answer.xsp   = np.zeros([n, len(gamma_vec)], dtype='complex') # vector of amplitudes (before polishing)
answer.xpol  = np.zeros([n, len(gamma_vec)], dtype='complex') # vector of amplitudes (after polishing)

# Cholesky factorization of matrix P + (rho/2)*I
Prho = P + (rho/2) * I
Plow = cholesky(Prho)
Plow_star = Plow.conj().T

# sparse P (for KKT system)
Psparse = sparse(P)

for i,gamma in enumerate(gamma_vec):

# initial conditions
y = np.zeros([n, 1], dtype='complex') # Lagrange multiplier
z = np.zeros([n, 1], dtype='complex') # copy of x

# Use ADMM to solve the gamma-parameterized problem
for step in range(maxiter):

# x-minimization step
u = z - (1/rho) * y
# x = solve((P + (rho/2) * I), (q + rho * u))
xnew = solve(Plow_star, solve(Plow, q + (rho/2) * u))

# z-minimization step
a = (gamma/rho) * np.ones([n, 1])
v = xnew + (1/rho) * y
# soft-thresholding of v
znew = multiply(multiply(np.divide(1 - a, np.abs(v)), v), (np.abs(v) > a))

# primal and dual residuals
res_prim = norm(xnew - znew, 2)
res_dual = rho * norm(znew - z, 2)

# Lagrange multiplier update step
y += rho * (xnew - znew)

# stopping criteria
eps_prim = np.sqrt(n) * eps_abs + eps_rel * np.max([norm(xnew, 2), norm(znew, 2)])
eps_dual = np.sqrt(n) * eps_abs + eps_rel * norm(y, 2)

if (res_prim < eps_prim) and (res_dual < eps_dual):
break
else:
z = znew

# record output data
answer.xsp[:,i] = z.squeeze() # vector of amplitudes
np.real(dot(dot(z.conj().T, P), z))
- 2 * np.real(dot(q.conj().T, z))
+ s) # Frobenius norm (before polishing)

# polishing of the nonzero amplitudes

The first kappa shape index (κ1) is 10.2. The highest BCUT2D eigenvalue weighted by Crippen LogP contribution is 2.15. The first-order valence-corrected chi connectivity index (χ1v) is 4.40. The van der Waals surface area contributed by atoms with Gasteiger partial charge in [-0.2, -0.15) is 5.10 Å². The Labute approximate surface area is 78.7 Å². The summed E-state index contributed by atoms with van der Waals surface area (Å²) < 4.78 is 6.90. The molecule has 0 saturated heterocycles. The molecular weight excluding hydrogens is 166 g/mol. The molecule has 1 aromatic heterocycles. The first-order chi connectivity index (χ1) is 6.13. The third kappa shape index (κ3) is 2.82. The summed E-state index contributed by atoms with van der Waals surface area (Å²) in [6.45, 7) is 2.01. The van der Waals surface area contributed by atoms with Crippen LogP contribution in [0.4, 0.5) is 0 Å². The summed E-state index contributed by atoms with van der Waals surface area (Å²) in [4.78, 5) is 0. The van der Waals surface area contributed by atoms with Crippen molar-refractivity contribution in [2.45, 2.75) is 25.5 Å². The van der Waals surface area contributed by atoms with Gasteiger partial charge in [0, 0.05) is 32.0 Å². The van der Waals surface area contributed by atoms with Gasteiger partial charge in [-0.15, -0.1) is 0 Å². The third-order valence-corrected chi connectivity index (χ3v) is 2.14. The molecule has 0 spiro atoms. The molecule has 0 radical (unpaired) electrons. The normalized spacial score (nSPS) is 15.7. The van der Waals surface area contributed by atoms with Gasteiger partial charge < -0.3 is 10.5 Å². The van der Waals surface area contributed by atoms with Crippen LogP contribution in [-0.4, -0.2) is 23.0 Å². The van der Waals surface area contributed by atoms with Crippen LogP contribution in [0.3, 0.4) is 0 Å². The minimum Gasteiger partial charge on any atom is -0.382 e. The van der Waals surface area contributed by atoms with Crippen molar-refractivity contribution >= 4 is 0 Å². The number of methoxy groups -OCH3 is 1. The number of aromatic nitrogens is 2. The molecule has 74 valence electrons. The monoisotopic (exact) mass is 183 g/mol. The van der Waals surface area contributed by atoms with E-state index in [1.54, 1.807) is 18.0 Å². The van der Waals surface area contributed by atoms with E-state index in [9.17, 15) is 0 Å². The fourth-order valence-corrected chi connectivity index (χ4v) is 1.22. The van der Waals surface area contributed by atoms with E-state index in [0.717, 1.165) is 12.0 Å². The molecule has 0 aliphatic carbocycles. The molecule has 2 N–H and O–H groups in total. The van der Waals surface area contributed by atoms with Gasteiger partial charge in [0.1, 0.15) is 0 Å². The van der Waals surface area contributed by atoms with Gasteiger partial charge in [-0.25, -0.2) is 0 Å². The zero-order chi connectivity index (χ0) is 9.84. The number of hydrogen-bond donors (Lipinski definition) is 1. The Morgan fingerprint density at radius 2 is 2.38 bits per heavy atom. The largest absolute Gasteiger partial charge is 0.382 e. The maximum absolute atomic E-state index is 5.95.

# form the constraint matrix E for E^T x = 0
ind_zero = np.flatnonzero(np.abs(z) < 1e-12) # find indices of zero elements of z
m = len(ind_zero) # number of zero elements

if m > 0:

# form KKT system for the optimality conditions
E = I[:,ind_zero]
E = sparse(E, dtype='complex')
KKT = spvstack([
sphstack([Psparse, E], format='csc'),
sphstack([E.conj().T, sparse((m, m), dtype='complex')], format='csc'),
], format='csc')
rhs = np.vstack([q, np.zeros([m, 1], dtype='complex')]) # stack vertically

# solve KKT system
sol = spsolve(KKT, rhs)
else:
sol = solve(P, q)

# vector of polished (optimal) amplitudes
xpol = sol[:n]

# record output data

# polished (optimal) least-squares residual
np.real(dot(dot(xpol.conj().T, P), xpol))
- 2 * np.real(dot(q.conj().T, xpol))
+ s)

# polished (optimal) performance loss

print(i)



References

1. Jovanović, Mihailo R., Peter J. Schmid, and Joseph W. Nichols. “Sparsity-promoting dynamic mode decomposition.” Physics of Fluids (1994-present) 26.2 (2014): 024103.

2. Tu, Jonathan H., et al. “On dynamic mode decomposition: theory and applications.” arXiv preprint arXiv:1312.0041 (2013).

3. Boyd, Stephen, et al. “Distributed optimization and statistical learning via the alternating direction method of multipliers.” Foundations and Trends® in Machine Learning 3.1 (2011): 1-122.

4. Wikipedia contributors. “Vandermonde matrix.” Wikipedia, The Free Encyclopedia. Wikipedia, The Free Encyclopedia, 21 Jun. 2016. Web. 2 Aug. 2016.